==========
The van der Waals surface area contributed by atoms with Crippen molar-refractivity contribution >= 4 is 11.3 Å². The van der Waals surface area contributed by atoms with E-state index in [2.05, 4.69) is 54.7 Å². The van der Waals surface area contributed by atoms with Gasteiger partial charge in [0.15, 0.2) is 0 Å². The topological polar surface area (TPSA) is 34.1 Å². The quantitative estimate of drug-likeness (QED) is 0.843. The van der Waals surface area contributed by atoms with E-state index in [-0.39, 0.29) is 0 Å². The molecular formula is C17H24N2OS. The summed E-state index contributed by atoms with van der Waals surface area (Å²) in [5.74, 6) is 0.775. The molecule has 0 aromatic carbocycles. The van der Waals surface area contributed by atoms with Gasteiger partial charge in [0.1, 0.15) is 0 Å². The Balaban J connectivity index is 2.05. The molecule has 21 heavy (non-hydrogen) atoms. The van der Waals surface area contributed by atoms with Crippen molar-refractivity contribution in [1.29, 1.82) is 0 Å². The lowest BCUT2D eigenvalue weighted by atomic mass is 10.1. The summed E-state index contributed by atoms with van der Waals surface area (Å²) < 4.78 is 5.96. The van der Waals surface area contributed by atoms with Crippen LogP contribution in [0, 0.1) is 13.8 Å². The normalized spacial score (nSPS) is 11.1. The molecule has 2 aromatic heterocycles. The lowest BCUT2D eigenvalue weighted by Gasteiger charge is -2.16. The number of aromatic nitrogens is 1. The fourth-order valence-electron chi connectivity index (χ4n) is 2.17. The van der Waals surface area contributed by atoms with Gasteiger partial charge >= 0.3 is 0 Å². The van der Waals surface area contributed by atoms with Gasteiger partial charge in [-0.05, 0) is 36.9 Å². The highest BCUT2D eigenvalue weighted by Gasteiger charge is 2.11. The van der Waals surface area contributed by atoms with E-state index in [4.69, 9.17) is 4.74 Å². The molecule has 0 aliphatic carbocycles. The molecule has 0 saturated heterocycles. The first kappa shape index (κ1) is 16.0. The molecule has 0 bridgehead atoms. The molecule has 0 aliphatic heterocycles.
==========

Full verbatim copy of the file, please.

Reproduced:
The van der Waals surface area contributed by atoms with Crippen molar-refractivity contribution >= 4 is 11.3 Å². The van der Waals surface area contributed by atoms with E-state index in [2.05, 4.69) is 54.7 Å². The van der Waals surface area contributed by atoms with Gasteiger partial charge in [0.15, 0.2) is 0 Å². The topological polar surface area (TPSA) is 34.1 Å². The quantitative estimate of drug-likeness (QED) is 0.843. The van der Waals surface area contributed by atoms with E-state index in [-0.39, 0.29) is 0 Å². The molecular formula is C17H24N2OS. The summed E-state index contributed by atoms with van der Waals surface area (Å²) in [5.74, 6) is 0.775. The molecule has 0 aromatic carbocycles. The van der Waals surface area contributed by atoms with Gasteiger partial charge in [0.1, 0.15) is 0 Å². The Balaban J connectivity index is 2.05. The molecule has 21 heavy (non-hydrogen) atoms. The van der Waals surface area contributed by atoms with Crippen molar-refractivity contribution in [1.29, 1.82) is 0 Å². The lowest BCUT2D eigenvalue weighted by atomic mass is 10.1. The summed E-state index contributed by atoms with van der Waals surface area (Å²) < 4.78 is 5.96. The van der Waals surface area contributed by atoms with Crippen LogP contribution in [0, 0.1) is 13.8 Å². The normalized spacial score (nSPS) is 11.1. The molecule has 2 aromatic heterocycles. The lowest BCUT2D eigenvalue weighted by Gasteiger charge is -2.16. The number of aromatic nitrogens is 1. The fourth-order valence-electron chi connectivity index (χ4n) is 2.17. The van der Waals surface area contributed by atoms with Gasteiger partial charge >= 0.3 is 0 Å². The van der Waals surface area contributed by atoms with Gasteiger partial charge in [-0.05, 0) is 36.9 Å². The highest BCUT2D eigenvalue weighted by Gasteiger charge is 2.11. The van der Waals surface area contributed by atoms with E-state index in [4.69, 9.17) is 4.74 Å². The molecule has 0 aliphatic carbocycles. The molecule has 0 saturated heterocycles. The first kappa shape index (κ1) is 16.0. The molecule has 0 bridgehead atoms. The molecule has 0 aliphatic heterocycles.